More than how they arrived at their conclusions, I am impressed by how the magi applied their wisdom. They not only knew that the star and their studies meant something, they knew what to do. Then they did it. They took off for the place the light led. In a very real sense, they went to attend to the birth. That’s the kind of knowledge I want. The world does not need more people eager to fight for their thinking to be ascendant. But the world does need more people who are eager to see what God is doing and cooperate with what is being created. The wise men did not know if they could prove their point. But the proof they already had pointed them in the right direction. They had the courage to take their provisional knowledge on the road and to let their wisdom be subject to change. Such knowledge requires trust in God, but they went with it.
I want to be like the magi. I want to attend the births. I want to be in the places the light is breaking in and breaking out. I want to follow the Savior even if that sometimes means I don’t know exactly where I am going.
People need to be saved; everything I learn keeps pointing to that reality. They are being enslaved and trained by godless powers or by powers taking the place of God. But they are seeking and I can cooperate with what is being born in them. What shall we do?
1) Believe that the Savior will be born. That begins with believing Jesus, God-with-us, was born, of course. But there are many poor places in Philly right now where Jesus is being born, just like John says. John’s nativity story skips the history and goes straight for the wisdom: Yet to all who did receive him, to those who believed in his name, he gave the right to become children of God— children born not of natural descent, nor of human decision or a husband’s will, but born of God (John 1:12-13).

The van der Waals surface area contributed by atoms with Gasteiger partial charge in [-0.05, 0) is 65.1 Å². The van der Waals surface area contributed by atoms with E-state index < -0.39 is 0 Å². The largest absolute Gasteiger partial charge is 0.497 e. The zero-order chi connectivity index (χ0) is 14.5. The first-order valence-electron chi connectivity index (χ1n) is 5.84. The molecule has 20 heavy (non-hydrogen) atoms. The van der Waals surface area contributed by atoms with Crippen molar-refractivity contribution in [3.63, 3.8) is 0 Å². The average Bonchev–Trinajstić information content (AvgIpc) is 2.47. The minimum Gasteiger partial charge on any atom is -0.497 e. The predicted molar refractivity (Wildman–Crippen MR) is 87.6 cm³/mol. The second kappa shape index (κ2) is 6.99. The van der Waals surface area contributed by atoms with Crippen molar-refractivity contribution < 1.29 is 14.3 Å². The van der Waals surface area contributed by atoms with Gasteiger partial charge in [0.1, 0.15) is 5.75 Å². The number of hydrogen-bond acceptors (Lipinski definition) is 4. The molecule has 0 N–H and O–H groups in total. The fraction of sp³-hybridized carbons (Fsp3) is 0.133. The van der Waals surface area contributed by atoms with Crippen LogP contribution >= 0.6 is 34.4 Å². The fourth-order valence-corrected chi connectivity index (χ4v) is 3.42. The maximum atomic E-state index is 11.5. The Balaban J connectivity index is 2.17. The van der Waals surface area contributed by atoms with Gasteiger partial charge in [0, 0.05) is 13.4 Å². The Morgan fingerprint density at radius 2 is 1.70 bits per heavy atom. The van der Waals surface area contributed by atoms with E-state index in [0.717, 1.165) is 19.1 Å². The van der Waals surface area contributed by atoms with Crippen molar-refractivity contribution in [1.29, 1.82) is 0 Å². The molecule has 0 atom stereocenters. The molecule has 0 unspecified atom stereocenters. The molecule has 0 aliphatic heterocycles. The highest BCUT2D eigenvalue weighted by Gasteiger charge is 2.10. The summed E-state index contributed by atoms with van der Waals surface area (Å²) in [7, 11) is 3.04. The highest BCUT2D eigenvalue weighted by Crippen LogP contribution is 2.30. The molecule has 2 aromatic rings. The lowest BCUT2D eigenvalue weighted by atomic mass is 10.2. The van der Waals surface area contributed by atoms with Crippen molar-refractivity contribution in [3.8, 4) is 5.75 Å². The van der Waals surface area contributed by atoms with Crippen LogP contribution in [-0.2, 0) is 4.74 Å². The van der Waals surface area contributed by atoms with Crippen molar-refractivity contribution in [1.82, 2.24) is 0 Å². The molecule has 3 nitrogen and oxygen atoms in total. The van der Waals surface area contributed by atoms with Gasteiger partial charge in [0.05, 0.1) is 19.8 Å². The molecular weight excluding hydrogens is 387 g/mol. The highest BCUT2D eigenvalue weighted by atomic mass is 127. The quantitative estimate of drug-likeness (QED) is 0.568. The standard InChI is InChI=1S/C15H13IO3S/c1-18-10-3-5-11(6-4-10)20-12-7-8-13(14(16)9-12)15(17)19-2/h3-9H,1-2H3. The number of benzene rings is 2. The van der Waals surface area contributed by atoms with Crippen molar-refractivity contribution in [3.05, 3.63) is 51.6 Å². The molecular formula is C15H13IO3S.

2) Go find out where the Savior is being born. So often we try to create a birth moment, or we think we are sent to impregnate every moment. We call that being missional, as if we were the actual incarnation, not just carrying the Spirit of God with us. We are important, but we can get a bit grandiose. The wise men were more likely to have been raggedy, unaccepted-by-the-establishment types, certainly not like three medieval European kings, searching back alleys and stables for something the powers were trying to kill. Rather than assuming we are supposed to find time in our busy schedules to keep the world filled with light, I think it is a better ambition to go find where the birth happening and be wise enough to assist with the birth.
3) Give your treasure for what is prospectively going to happen. Again, so often we are saving our treasure to apply the grand strategy we feel responsible to actualize. We hoard our stuff as if we know what’s coming. Or at least we hoard our stuff because we are afraid we know what is coming. The wise men had some valuable stuff to invest in a baby. Joseph probably used it for the family’s escape to Egypt. No money invested in God’s dream is wasted. Nothing you give to assist in the birth of Jesus goes unused. Either your heart gets better or the light gets brighter. Either your own chains get loosened or someone else stays out of spiritual or physical jail. Someone is always looking for the star. Help them.
2 thoughts on “Someone is always looking for the star: Seeking with the Magi”
Thanks, Rod, for the chance to nerd out on some cool scripture stuff!
I did a lot of thinking about the magi these past couple of weeks as I was preparing to lead art direction on the 4th sunday of advent. I also equated them in my mind with “scientists”, experts of knowledge but with a kernel of faith at the bottom. I read their journey as a testament to Jesus’s place as the answer and root of such quests; just as all roads lead to Rome, all endeavors to “seek”, whether it manifest as a search for “knowledge” or “truth” or “reality”, will lead to Jesus.
But I love how you emphasize the important aspect of the Magi’s story: they took the journey. They probably could have stayed in Babylon to write about it, keep silent about Jesus’s coming, or even denied it. But they went to worship him, the took a perilous and uncertain journey into foreign territory, and even had to tip toe around the powers that be (Herod) in order to make it safely (and they did so because they listened to their dreams!). This journey may have meant an end to their scholarly project, but they weren’t afraid to let go and let their careers be fulfilled.
I think my story and many of my friends’ stories are really similar to the Magi’s. We kind of “come form the east” with reference to where Jesus is: born among the poor and outcast. We’re over-educated citizens of an empire who love to seek knowledge, or even have jobs where we are supposed to navigate complex systems of information. And I have definitely found my journey to come worship him – metaphorically in my life, or literally at church and now at PM! – challenging, uncomfortable, and perilous.
Nice. Thanks for sharing.